Sitting, eating sandwiches, staring at a pond.

Last Christmas I got a year’s membership as a ‘friend’ of the Cambridge University Botanic Gardens. You get a smart little card you can write your name on which you can show someone who doesn’t care and then you can go into the gardens for free.

It’s good because it’s like a park but you have to pay to get in. This means you don’t get so many problem drinkers kicking the heads off of daffodils and passing out in the sensory garden. I work right around the corner so on my lunch break I can wander down to the Co-Op, pick up a meal deal, and then stroll into an earthly paradise pausing only to flash my exclusive full colour membership card before being waved in.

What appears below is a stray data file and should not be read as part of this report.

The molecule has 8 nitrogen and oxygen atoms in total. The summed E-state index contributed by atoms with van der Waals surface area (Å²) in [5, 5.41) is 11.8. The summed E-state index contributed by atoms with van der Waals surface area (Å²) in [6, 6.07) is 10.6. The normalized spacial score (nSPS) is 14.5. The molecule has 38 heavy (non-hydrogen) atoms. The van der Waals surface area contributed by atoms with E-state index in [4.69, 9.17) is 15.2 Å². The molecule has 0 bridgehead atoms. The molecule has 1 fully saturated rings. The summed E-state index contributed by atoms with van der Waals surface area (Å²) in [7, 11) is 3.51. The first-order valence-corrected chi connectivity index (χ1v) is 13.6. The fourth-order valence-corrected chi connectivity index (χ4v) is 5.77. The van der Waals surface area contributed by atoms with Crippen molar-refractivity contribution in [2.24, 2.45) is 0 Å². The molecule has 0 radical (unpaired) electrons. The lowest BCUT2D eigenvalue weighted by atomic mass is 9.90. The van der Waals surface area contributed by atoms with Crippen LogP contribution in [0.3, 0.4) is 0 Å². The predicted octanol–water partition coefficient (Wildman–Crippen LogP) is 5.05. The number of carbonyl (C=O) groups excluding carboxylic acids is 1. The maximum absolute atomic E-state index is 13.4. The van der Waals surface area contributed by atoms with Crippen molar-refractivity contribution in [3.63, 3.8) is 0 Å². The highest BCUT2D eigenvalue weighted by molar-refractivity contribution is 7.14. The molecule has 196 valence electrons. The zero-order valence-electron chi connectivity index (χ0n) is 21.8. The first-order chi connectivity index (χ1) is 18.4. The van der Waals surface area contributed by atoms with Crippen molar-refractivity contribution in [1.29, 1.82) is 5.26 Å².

Once inside I could sit on the benches near the entrance, eat my sandwiches in silence, look at the trees stripped naked by winter and think about death.

Or I could wander down to the big pond, watch the moorhens play with their offspring, and think about the fragility of human relationships, how I should call my parents more often, and death.

Perhaps I could wander into the splendid glasshouses marvelling at the wide range of cacti and succulents that flourish in the moist warm environment, and think of the house I call home—a rental I’ll soon no longer be able to afford, full of its own indigenous plant life growing beneath the plaster on my bedroom wall, filling my lungs—and death.

All in all, it’s a great place to visit and well worth an hour of your time if you ever find yourself at a loose end in Cambridge!

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Sitting, eating sandwiches, staring at a pond.